[A2k] Infojustice Roundup - May 12, 2014

Michael Palmedo mpalmedo at wcl.american.edu
Mon May 12 10:54:32 PDT 2014

Infojustice Roundup 


Joint Media Release: EU Rejects International Solution to Library and
Archive Copyright Problems


[10 Library and Archivist Associations] Discussions by the World
Intellectual Property Organisation (WIPO) Standing Committee on
Copyright & Related Rights (SCCR) broke down in the early hours of
Saturday morning 3 May, after the European Union (EU) attempted to block
future discussion of copyright laws to aid libraries and archives
fulfill their missions in the digital environment. Click here for more.


Department of Homeland Security IP Seizure Statistics Reveal Misplaced
Priorities or Misrepresentation


[Jonathan Band] The Administration's 2013 Joint Strategic Plan on
Intellectual Property Enforcement identifies "protection of public
health and safety" as one of its "primary concerns." A press release
issued by the Department of Homeland Security (DHS) on March 24, 2014,
concerning its intellectual property seizures in fiscal year 2013
suggests that its IP enforcement efforts are largely targeted at
preventing the importation of counterfeit products that threaten health
and safety. The actual statistics, however, reveal a somewhat different
story: that DHS is either exaggerating the danger posed by counterfeit
goods to health and safety, or it is not taking that danger seriously
enough. Click here for more. <http://infojustice.org/archives/32700> 


Letter to USTR from Eleven U.S. Civil Society Groups on Pharmaceuticals
and the TPP


The following excerpt is taken from a letter sent to USTR Michael Froman
by AARP, AFL-CIO, AFSCME, the Alliance for a Just Society, Alliance for
Retired Americans, Center for Medicare Advocacy, Inc., Center on Budget
and Policy Priorities, Consumers Union, Medicare Rights Center, National
Committee to Preserve Social Security and Medicare, and the National
Senior Citizens Law Center. Most of the letter discusses the medicines
pricing provisions outside of the IP chapter.  The section dealing with
TPP and pharmaceutical patents is excerpted below. Click here for more.


Eli Lilly's NAFTA Dispute Against Canadian Patent Ruling Affecting Other
Trade Negotiations


[Mike Palmedo] Eli Lilly's challenge of Canadian judicial decisions
under NAFTA's Investor-State Dispute Settlement (ISDS) is leading to
concerns about ISDS in other trade negotiations... Today, over 270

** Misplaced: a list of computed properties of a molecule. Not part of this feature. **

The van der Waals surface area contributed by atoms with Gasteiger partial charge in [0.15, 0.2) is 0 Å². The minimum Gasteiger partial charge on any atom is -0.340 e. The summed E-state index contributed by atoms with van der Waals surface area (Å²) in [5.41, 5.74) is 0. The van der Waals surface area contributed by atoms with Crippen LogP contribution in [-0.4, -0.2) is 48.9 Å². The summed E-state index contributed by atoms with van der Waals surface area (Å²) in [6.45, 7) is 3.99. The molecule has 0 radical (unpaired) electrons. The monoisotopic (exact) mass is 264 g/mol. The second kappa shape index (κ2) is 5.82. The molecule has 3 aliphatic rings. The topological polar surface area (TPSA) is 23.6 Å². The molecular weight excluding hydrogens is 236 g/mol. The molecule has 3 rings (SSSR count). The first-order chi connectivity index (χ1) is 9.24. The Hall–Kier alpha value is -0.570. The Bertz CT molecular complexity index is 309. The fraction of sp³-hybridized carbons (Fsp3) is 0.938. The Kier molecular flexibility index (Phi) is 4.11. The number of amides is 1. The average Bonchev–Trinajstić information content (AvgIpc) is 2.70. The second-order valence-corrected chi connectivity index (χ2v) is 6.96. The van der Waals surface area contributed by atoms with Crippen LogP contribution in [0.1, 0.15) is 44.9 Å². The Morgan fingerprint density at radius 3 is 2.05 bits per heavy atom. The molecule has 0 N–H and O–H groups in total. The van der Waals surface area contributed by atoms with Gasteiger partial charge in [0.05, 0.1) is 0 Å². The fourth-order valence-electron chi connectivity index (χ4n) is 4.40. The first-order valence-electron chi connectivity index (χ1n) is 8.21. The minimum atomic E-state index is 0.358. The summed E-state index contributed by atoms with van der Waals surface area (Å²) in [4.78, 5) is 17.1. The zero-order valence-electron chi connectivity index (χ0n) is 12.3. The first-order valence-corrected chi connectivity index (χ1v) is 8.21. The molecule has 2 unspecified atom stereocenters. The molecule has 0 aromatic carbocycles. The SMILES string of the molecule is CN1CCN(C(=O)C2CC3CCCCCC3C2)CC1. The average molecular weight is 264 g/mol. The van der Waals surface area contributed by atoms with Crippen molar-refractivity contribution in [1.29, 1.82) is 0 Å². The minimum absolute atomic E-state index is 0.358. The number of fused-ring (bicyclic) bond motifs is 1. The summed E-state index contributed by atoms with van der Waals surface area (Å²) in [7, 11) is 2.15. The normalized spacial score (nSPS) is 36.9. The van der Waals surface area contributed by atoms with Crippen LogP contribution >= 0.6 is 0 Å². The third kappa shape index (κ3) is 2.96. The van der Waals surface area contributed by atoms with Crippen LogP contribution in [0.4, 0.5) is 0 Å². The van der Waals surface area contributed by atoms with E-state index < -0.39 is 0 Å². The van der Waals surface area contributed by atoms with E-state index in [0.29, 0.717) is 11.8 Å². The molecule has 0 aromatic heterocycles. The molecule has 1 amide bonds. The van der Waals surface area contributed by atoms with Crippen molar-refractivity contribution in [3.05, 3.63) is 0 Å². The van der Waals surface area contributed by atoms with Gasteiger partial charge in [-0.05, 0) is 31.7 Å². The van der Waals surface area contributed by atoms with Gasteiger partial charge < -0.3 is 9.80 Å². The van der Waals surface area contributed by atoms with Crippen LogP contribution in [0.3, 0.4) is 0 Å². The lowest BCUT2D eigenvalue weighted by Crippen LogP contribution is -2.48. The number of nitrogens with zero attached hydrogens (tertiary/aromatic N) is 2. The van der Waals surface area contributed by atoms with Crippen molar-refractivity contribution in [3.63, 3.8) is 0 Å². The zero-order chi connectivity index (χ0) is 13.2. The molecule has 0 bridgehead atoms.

health professionals in New Zealand wrote Prime Minister John Key,
warning that the Trans Pacific Partnership "threatens the future of
health in NZ, by elevating 'investor rights' of transnational
corporations over the right of the New Zealand people to develop, adapt
or improve domestic regulatory policies according to changing health
needs." ... Last week, Canada and the European Union had hoped to
finalize their Comprehensive Economic and Trade Agreement (CETA), which
they have been negotiating since 2009, but failed to do so.  Click here
for more. <http://infojustice.org/archives/32724> 

UNITAID and the Medicines Patent Pool release the new "Patents and
Licences on Antiretrovirals" publication


[Medicines Patent Pool]The report provides an overview of the patent and
licensing status of a select number of antiretroviral medicines in
developing countries. Focusing mainly on ARVs recommended by the World
Health Organization, the document analyses also data regarding new ARVs
that have either recently obtained regulatory approval or are in Phase
III clinical trials. Click here for more.


Aspen Doesn't Want You to Own Your Own Casebooks


[James Grimmelmann]  WoltersKluwer's Aspen imprint is a leading
publisher of law school casebooks. Over the years, it's built a
reputation for high editorial and design standards. Some of its
casebooks, like Property, by the late Jesse Dukeminier et al., are
perennially popular. I like to tell new Property professors that no one
ever got fired for assigning Dukeminier. Unfortunately, Aspen has chosen
to use Dukeminier's Property in launching a disturbing new program: the
"Connected Casebook. The official website isn't live yet, but law
professor Josh Blackman blogged about an email he received from Aspen
describing the program. My account follows his. Click here for more.



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